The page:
Researchers in the US have developed a new wireless protocol that can extend the reach of Wi-Fi devices by more than 60 metres – without the need for hardware modifications.
On-Off Noise Power Communication (ONPC) is programmed on top of the existing Wii-Fi protocol. But whereas Wi-Fi requires at least 1Mbps to maintain a signal, ONPC can maintain the signal at speed as low as 1bps.
Phil Lundrigan, assistant professor of computer engineering at BYU, along with Neal Patwari of Washington University (in St. Louis) and Sneha Kasera of the University of Utah achieved this by adjusting the transmitter in a Wi-Fi enabled device to send wireless noise alongside data.
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Essentially, they programmed a pattern of 1s and 0s, turning the signal on and off in a specific pattern. The router was able to detect this pattern amid the surrounding wireless noise and could therefore tell the transmitter was sell sending a signal, even if the data wasn’t being received.
“That’s the really cool thing about this technology: it’s all done in software,” said Lundrigan. “In theory, we could install this on almost any Wi-Fi enabled device with a simple software update.”
“If the access point (router) hears this code, it says, ‘OK, I know the sensor is still alive and trying to reach me, it’s just out of range,’” added Patwari. “It’s basically sending 1 bit of information that says it’s alive.”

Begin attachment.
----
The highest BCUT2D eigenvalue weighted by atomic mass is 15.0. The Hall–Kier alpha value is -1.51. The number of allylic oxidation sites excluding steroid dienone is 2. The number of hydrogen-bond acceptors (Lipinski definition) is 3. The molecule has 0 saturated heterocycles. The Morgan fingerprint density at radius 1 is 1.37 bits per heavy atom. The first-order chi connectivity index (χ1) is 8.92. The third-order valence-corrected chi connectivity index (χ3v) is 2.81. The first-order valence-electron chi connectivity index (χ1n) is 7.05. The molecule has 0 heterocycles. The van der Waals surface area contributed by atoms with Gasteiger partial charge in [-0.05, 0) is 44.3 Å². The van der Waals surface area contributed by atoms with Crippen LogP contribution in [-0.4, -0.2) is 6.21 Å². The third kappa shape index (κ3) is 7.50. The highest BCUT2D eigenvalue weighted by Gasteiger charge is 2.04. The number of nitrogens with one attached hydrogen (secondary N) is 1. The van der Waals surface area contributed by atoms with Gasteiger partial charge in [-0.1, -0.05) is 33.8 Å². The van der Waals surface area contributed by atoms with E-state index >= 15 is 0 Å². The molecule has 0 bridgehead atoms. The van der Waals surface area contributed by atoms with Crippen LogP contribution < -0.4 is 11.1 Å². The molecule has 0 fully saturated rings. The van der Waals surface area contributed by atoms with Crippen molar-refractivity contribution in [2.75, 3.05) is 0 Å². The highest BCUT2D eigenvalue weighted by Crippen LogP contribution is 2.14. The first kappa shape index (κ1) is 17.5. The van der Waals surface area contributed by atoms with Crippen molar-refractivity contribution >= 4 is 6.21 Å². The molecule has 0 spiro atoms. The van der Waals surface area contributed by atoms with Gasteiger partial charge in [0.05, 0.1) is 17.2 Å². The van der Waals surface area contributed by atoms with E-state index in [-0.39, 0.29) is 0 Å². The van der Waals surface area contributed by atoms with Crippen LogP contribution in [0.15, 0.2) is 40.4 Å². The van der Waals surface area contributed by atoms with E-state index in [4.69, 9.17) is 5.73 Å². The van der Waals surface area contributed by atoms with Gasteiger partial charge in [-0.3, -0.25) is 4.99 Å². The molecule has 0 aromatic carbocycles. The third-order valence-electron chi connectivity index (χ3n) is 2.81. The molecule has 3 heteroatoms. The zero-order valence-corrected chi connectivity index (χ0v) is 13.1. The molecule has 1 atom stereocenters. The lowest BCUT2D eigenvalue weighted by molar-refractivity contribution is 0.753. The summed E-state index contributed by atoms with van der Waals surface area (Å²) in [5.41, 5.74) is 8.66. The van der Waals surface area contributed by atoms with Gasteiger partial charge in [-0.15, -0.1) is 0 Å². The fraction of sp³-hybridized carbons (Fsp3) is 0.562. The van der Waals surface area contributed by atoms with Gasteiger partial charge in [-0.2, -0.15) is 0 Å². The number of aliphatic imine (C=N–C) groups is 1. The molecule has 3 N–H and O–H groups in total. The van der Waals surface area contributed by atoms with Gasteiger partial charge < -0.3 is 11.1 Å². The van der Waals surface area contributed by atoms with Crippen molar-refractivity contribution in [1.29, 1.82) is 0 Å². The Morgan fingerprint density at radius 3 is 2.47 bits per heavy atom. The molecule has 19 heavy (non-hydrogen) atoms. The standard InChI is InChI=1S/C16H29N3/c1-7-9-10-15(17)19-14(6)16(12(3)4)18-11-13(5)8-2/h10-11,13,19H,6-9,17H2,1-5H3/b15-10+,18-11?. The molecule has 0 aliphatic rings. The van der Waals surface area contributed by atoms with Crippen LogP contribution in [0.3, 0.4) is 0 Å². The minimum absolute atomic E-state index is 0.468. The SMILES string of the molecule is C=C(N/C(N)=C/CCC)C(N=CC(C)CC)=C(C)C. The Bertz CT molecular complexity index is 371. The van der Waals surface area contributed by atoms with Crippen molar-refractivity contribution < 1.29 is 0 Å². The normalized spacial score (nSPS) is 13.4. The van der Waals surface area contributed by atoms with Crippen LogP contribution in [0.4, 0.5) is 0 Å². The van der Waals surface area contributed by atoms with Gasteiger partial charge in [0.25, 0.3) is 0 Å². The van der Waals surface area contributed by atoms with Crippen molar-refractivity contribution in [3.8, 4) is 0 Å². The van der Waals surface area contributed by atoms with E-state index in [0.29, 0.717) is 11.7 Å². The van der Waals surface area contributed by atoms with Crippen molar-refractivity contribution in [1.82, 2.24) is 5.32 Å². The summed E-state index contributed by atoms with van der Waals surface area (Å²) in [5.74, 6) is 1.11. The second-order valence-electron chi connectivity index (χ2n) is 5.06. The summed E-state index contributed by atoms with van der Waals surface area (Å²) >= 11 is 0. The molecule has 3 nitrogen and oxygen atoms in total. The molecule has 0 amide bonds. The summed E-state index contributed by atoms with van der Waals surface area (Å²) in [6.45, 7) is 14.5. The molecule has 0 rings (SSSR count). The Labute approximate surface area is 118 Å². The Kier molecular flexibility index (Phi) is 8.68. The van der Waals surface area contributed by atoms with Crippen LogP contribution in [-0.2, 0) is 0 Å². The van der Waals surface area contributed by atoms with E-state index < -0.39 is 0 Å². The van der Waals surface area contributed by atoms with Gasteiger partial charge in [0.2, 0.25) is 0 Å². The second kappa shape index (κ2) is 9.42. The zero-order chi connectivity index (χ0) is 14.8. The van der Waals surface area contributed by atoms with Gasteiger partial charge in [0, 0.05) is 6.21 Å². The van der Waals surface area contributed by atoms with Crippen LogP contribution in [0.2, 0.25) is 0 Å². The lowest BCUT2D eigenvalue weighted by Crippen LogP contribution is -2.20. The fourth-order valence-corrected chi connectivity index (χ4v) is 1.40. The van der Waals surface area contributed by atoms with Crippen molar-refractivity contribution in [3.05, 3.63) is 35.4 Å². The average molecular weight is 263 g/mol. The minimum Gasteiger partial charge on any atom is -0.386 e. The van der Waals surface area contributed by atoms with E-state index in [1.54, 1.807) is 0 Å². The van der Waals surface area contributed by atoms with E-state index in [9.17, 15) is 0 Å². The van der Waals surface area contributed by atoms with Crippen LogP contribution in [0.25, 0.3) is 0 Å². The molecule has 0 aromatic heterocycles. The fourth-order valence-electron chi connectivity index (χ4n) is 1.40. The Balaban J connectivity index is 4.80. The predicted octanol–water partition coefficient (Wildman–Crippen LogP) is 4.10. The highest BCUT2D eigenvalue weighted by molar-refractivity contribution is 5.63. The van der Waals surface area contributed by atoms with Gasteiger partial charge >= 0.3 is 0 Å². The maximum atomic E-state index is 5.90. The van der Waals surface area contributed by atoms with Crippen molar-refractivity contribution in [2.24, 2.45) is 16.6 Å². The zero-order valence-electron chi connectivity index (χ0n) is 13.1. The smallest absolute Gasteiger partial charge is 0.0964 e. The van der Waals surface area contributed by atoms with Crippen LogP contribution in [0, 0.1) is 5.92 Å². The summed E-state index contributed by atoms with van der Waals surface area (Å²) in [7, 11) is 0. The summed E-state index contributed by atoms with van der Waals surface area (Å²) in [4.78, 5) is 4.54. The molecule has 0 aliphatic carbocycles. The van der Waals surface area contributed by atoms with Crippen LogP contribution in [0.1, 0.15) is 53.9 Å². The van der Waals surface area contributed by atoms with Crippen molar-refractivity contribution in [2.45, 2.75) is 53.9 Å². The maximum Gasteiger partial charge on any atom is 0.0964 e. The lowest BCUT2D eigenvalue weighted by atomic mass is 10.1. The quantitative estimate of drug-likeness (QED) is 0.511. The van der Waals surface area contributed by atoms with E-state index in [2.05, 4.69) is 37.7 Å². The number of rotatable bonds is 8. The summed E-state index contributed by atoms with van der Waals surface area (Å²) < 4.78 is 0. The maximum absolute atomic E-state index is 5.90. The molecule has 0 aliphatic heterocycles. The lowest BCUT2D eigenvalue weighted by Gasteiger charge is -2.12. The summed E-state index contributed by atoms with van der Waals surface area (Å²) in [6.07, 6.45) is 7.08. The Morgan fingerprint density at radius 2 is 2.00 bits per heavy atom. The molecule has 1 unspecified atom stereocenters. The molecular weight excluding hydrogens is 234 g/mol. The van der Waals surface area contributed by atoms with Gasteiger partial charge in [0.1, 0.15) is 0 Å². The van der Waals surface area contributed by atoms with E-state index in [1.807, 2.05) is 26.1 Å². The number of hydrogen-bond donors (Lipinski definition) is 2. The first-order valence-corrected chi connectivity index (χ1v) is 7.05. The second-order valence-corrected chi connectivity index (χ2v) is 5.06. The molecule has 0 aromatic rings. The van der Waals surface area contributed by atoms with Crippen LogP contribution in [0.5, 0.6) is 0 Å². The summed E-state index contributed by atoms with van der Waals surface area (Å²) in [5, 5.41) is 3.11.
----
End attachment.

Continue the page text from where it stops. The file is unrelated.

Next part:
In testing, the researchers were able to extend the range of a commercially available device by 67 metres.
The development is significant because Wi-Fi is the most commonly used communications technology in the smart home. And although 1bps isn’t sufficient for sophisticated smart devices such as wireless CCTV cameras, it can be enough to send a rudimentary on/off signal to a garage door or sprinkling system.
The researchers stress that ONPC is a complement, not an alternative to Wi-Fi but also believe it could be applied to other wireless technologies, such as LPWAN.
“We can send and receive data regardless of what Wi-Fi is doing; all we need is the ability to transmit energy and then receive noise measurements,” Lundrigan said. “We could apply this to cellular or Bluetooth as well."
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